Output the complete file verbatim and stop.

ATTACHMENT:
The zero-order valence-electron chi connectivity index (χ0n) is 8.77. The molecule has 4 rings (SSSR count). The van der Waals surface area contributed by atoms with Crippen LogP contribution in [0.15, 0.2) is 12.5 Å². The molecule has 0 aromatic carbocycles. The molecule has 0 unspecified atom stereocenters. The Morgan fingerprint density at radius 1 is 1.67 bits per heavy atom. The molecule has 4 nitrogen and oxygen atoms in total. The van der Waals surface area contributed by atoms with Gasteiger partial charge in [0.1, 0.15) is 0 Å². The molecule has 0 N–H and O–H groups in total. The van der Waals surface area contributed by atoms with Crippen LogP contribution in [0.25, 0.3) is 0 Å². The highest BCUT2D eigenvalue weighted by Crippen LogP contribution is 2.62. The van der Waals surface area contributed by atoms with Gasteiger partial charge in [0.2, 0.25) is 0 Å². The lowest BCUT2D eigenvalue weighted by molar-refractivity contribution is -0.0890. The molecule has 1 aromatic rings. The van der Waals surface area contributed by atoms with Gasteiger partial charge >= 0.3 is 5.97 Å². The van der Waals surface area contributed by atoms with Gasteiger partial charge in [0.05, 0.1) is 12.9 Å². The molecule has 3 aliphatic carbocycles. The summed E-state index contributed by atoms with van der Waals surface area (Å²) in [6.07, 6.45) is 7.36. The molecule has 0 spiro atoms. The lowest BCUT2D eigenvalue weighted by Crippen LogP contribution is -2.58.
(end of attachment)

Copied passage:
The zero-order valence-electron chi connectivity index (χ0n) is 8.77. The molecule has 4 rings (SSSR count). The van der Waals surface area contributed by atoms with Crippen LogP contribution in [0.15, 0.2) is 12.5 Å². The molecule has 0 aromatic carbocycles. The molecule has 0 unspecified atom stereocenters. The Morgan fingerprint density at radius 1 is 1.67 bits per heavy atom. The molecule has 4 nitrogen and oxygen atoms in total. The van der Waals surface area contributed by atoms with Gasteiger partial charge in [0.1, 0.15) is 0 Å². The molecule has 0 N–H and O–H groups in total. The van der Waals surface area contributed by atoms with Crippen LogP contribution in [0.25, 0.3) is 0 Å². The highest BCUT2D eigenvalue weighted by Crippen LogP contribution is 2.62. The van der Waals surface area contributed by atoms with Gasteiger partial charge in [0.2, 0.25) is 0 Å². The lowest BCUT2D eigenvalue weighted by molar-refractivity contribution is -0.0890. The molecule has 1 aromatic rings. The van der Waals surface area contributed by atoms with Gasteiger partial charge >= 0.3 is 5.97 Å². The van der Waals surface area contributed by atoms with Gasteiger partial charge in [0.05, 0.1) is 12.9 Å². The molecule has 3 aliphatic carbocycles. The summed E-state index contributed by atoms with van der Waals surface area (Å²) in [6.07, 6.45) is 7.36. The molecule has 0 spiro atoms. The lowest BCUT2D eigenvalue weighted by Crippen LogP contribution is -2.58.